What works in person…unscripted, non-bullety slides, doesn’t translate so well online. Please ask questions in the comments and we will try to conjure the technomagical moments again. You were an incredible crowd! Thank you.

My totally transparent iPhone app marketing efforts part 1

Wow guys.

What a painful first phase. After spending 6 months scouring the internet for independent developers who were disclosing their marketing secrets and their iPhone app sales numbers I came up with one. So I pledged to add Marble Jar to the general pool of info, which is really more puddle sized.

The app went live in the app store on June 23rd.

In the six months before launch I interviewed several ad networks who place download links for your app within other apps. They use fancy algorithms and promise a .29 cost per click. Or some such. Once I decided to price my app at 2.99 by throwing a dart at the wall. No, there was thought behind it, but that is another post. The return on investment went so far down that they wouldn’t even give me any stats. None. If there is an ad  network out there who can offer stats I would love to interview you, because I am totally open to paying for my success. (In ways other than I am paying for it now.)

So that left grass roots social media efforts pre-launch. Here are my prelaunch efforts. I am defining this time as April 15- June 23rd.

I built a splash page for $1,000. From April 15- June 23rd I had 460 visitors. That’s $2.17/ visitor. Which includes my mom. So probably more like $2.25.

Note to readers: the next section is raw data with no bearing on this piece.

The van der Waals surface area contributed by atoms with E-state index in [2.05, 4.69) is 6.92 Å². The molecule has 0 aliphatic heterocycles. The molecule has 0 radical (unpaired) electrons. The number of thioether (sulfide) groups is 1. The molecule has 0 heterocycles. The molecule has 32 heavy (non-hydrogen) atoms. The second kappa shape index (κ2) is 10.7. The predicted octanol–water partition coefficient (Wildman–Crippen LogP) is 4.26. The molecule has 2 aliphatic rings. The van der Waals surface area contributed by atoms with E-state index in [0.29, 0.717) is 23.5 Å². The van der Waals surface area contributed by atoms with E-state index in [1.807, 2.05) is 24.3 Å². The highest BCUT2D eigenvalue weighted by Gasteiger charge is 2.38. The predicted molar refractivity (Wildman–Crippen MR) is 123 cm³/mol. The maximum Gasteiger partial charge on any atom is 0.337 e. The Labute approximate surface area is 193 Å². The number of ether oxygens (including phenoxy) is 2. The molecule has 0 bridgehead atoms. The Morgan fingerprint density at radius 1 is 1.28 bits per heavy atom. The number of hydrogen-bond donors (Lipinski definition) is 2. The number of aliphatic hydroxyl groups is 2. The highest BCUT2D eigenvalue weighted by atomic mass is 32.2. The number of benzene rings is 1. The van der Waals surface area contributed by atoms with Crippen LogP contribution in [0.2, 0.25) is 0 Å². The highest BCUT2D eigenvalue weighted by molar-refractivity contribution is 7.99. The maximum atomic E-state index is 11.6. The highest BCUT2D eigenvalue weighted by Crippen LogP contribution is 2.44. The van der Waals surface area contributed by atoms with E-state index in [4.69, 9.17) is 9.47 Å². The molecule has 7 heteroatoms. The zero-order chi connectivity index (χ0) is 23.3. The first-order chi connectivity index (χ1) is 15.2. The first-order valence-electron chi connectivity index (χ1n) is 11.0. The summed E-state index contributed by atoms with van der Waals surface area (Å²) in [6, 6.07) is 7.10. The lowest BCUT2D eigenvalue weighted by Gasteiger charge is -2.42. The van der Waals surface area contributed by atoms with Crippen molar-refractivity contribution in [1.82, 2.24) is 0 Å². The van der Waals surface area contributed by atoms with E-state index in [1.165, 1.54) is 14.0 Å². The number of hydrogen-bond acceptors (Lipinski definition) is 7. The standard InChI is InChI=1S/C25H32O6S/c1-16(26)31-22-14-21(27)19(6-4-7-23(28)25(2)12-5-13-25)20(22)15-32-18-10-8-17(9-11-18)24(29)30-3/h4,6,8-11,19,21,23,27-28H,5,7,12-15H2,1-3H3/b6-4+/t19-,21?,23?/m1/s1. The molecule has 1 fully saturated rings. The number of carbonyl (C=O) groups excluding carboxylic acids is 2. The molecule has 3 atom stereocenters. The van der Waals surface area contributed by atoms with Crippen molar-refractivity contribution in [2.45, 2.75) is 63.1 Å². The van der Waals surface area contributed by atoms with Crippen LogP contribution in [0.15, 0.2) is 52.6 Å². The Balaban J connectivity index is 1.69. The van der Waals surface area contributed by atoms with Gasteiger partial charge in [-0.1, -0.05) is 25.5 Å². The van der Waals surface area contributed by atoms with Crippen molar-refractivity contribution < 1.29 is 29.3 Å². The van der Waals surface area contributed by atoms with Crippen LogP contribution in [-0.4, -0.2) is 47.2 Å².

I paid $2,500/ month for PR starting in mid April so that was $6,250 by launch time. In that time we drafted messaging and a press release. No way to calculate an ROI on that yet.

I spent three hours a day five days a week tweeting, RTing, linking to relevant stories from my google reader.

If I give myself a $50/hr rate (lower than I would like but this is Vermont after all) that is $7500 in social media effort in ten weeks for a return of 170 facebook likers and 325 twitter followers. If you assume zero overlap (which is impossible, but it is not worth my $50/hr to figure that out) that is a cost of $15.15/friend. Stats on the value of facebook “likers” change but $3 is about right. So I am off by 5x. Go ahead. Go like the page. I will wait.

During that time I also ran a few facebook test ads. Mostly to determine marketing wording. I budgeted $30/day for 4 days for $120. They resulted in 22 of the above likers which makes those “my time in social media numbers” slightly wrong. So these 22 strangers cost $5.45 each to have on my page. Fixing the above numbers…lets use nine weeks to be consistent. That eliminates 64 likers the 22 from the ad campaign and the 42 I had prior to April 15th. so the fresh numbers are $15.61/ liker from my efforts. I guess advertising pays.

Moving on I decided to sponsor the Type A conference. I felt that the parent bloggers there would be my target audience and it would be fun to launch the app in public. Between sponsorship, mini notepads, plane tickets, hotel rooms, etc etc the conference cost $5000. The ROI is tough to determine.

While I was at the conference the app launched. Which takes us to the next marketing phase. I’ll call that the soft launch 6/23-7/12. I’ll cover that in the next post.



Cockpit Parenting

Christine Hassler’s article

Cockpit Parents: How they are driving 20 somethings into the ground.